Every season is a jacket season! MensXP Trucker Jacket will save you from piling those numerous jackets for every changing season. Works perfectly with your workwear, sporty style or a casual hangout dress code, this black cotton jacket comes with a spread collar, long cuffed sleeves, front zip closure, and 4 pockets. This super comfortable piece is perfect for adding a simple, yet stylish finishing touch to an array of looks. Pair this super-cool jacket the Americana way with a basic crew neck white t-shirt and adorn a fuss-free look.
Throw it on a white T-shirt with a quirky graphic print and style it with distressed denims to work that perfect Americana look. Also, a great look for coffee and movie dates.
3. Denim Jacket
The denim jacket is a timelessly cool piece of winter wear for men that’s not only trendy but also durable, something that looks raw and appealing even after a hundred washes.
So, if you don’t already have one, now’s the time to get one. It is an intelligent buy that will come in handy all year round for layer dressing.
If you are looking for something far more winter-friendly, opt for this colour-block number with a hoodie.
While a denim jacket is almost perfect as daytime wear, you can style them with a black henley t-shirt, black chinos and boots to work a solid evening look in colder months.
MensXP Basics Organic Slub Henley Black
Crafted with care, this henley tee is made using 100% organic cotton. The classic henley neckline with a simplistic placket gives your tee a modern makeover. The premium, breathable fabric ensures extreme comfort throughout the day and beyond. With its versatile color and subtle texture, you get a seamless variety for your everyday wardrobe.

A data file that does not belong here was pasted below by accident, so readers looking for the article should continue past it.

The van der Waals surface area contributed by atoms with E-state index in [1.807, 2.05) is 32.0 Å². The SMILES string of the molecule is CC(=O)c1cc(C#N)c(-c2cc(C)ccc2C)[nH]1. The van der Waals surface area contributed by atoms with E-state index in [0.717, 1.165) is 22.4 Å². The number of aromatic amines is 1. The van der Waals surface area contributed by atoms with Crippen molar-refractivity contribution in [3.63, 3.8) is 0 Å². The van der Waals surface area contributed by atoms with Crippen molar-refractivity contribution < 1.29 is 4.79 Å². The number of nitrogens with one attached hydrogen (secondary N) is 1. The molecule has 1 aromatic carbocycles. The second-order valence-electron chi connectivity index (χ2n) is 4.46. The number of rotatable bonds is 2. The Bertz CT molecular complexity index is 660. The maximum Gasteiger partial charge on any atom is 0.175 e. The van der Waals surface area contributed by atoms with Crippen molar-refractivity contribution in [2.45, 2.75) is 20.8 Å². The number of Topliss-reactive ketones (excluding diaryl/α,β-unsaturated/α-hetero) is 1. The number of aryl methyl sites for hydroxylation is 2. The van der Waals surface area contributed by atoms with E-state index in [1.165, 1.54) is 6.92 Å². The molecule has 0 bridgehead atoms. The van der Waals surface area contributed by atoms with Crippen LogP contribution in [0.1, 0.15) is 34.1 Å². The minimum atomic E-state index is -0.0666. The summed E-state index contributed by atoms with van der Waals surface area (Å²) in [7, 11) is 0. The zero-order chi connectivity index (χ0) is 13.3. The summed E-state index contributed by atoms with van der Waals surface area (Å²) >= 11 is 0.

4. Waterfall Cardigan
They don’t exactly qualify as a jacket but their open-front drape style and drip hemline can make them pass off as one.
A flattering winter wear option, waterfall cardigans are great at keeping you warm and particularly good for people who are a little heavy.
Go for something bright with a flowy front to channel a playful airport look or a date night look.
Burgundy Cotton Waterfall Cardigan
Tired of your boring and grumpy looking old cardigans? Well, look no further as MensXP brings you this super-chic and refreshing Waterfall Cardigans. A great addition to your collection, this burgundy piece comes with long sleeves and open-front styling with classic waterfall drop hemline. Be it the airport look or a date night, layer this piece effortlessly and keep your color-coordination game on point. Thank us later for giving you this multi-functional piece, so that you can style the same in countless different ways.
Next up on our list are Parkas. They are casual jackets that are often stuffed with synthetic fibre or polyester and sometimes feature a fur-lined hood.
Thanks to their double warm lining and relaxed fit, parkas are great at beating extreme cold at bay.
Pair one with jeans and boots for a stylishly casual look.
Rust Quilted Fur Hooded Parka Polyester Full Sleeve Jacket
With unbeatable comfort, total versatility and an increasing acceptance as a perfect smart-casual piece, Fugazee brings you this amazing collection of apparel. Pair this super-stylish piece with classic white sneakers and rock every look.
- Material: Polyester
- Neck: Hooded Neck with fur
- Sleeves: Full-Sleeves
- Longline Parka Design & Elasticated Cuff
- Closure: Zipper closure with snap buttons
- Wash Care Information: Hand-wash
6. Leather Jacket
Raw, rugged and rebellious are the three words that define a leather jacket vibe. They are timeless and a mood in themselves. Often termed ‘biker jackets’, they are perfect for days when you wanna don a rugged look.